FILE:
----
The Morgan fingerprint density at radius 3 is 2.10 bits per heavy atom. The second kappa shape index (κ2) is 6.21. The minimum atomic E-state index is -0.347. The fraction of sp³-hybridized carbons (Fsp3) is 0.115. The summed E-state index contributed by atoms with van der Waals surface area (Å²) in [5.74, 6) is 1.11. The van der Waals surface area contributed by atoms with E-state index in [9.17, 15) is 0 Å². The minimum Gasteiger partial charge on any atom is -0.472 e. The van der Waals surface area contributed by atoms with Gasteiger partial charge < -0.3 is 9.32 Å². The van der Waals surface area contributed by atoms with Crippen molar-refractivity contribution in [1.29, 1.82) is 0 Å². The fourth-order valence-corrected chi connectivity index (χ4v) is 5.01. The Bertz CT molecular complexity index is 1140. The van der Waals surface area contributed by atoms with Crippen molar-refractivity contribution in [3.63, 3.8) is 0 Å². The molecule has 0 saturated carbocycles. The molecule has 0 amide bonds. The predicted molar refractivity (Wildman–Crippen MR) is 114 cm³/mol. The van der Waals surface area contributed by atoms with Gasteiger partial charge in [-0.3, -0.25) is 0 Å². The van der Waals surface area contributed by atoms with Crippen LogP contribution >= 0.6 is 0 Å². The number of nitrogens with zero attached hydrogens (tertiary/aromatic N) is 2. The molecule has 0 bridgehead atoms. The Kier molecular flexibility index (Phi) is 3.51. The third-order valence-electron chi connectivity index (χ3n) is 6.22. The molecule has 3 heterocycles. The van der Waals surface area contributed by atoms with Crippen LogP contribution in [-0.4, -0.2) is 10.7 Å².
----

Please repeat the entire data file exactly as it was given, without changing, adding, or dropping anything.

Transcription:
The Morgan fingerprint density at radius 3 is 2.10 bits per heavy atom. The second kappa shape index (κ2) is 6.21. The minimum atomic E-state index is -0.347. The fraction of sp³-hybridized carbons (Fsp3) is 0.115. The summed E-state index contributed by atoms with van der Waals surface area (Å²) in [5.74, 6) is 1.11. The van der Waals surface area contributed by atoms with E-state index in [9.17, 15) is 0 Å². The minimum Gasteiger partial charge on any atom is -0.472 e. The van der Waals surface area contributed by atoms with Gasteiger partial charge < -0.3 is 9.32 Å². The van der Waals surface area contributed by atoms with Crippen molar-refractivity contribution in [1.29, 1.82) is 0 Å². The fourth-order valence-corrected chi connectivity index (χ4v) is 5.01. The Bertz CT molecular complexity index is 1140. The van der Waals surface area contributed by atoms with Crippen molar-refractivity contribution in [3.63, 3.8) is 0 Å². The molecule has 0 saturated carbocycles. The molecule has 0 amide bonds. The predicted molar refractivity (Wildman–Crippen MR) is 114 cm³/mol. The van der Waals surface area contributed by atoms with Gasteiger partial charge in [-0.3, -0.25) is 0 Å². The van der Waals surface area contributed by atoms with Crippen LogP contribution >= 0.6 is 0 Å². The number of nitrogens with zero attached hydrogens (tertiary/aromatic N) is 2. The molecule has 0 bridgehead atoms. The Kier molecular flexibility index (Phi) is 3.51. The third-order valence-electron chi connectivity index (χ3n) is 6.22. The molecule has 3 heterocycles. The van der Waals surface area contributed by atoms with Crippen LogP contribution in [-0.4, -0.2) is 10.7 Å².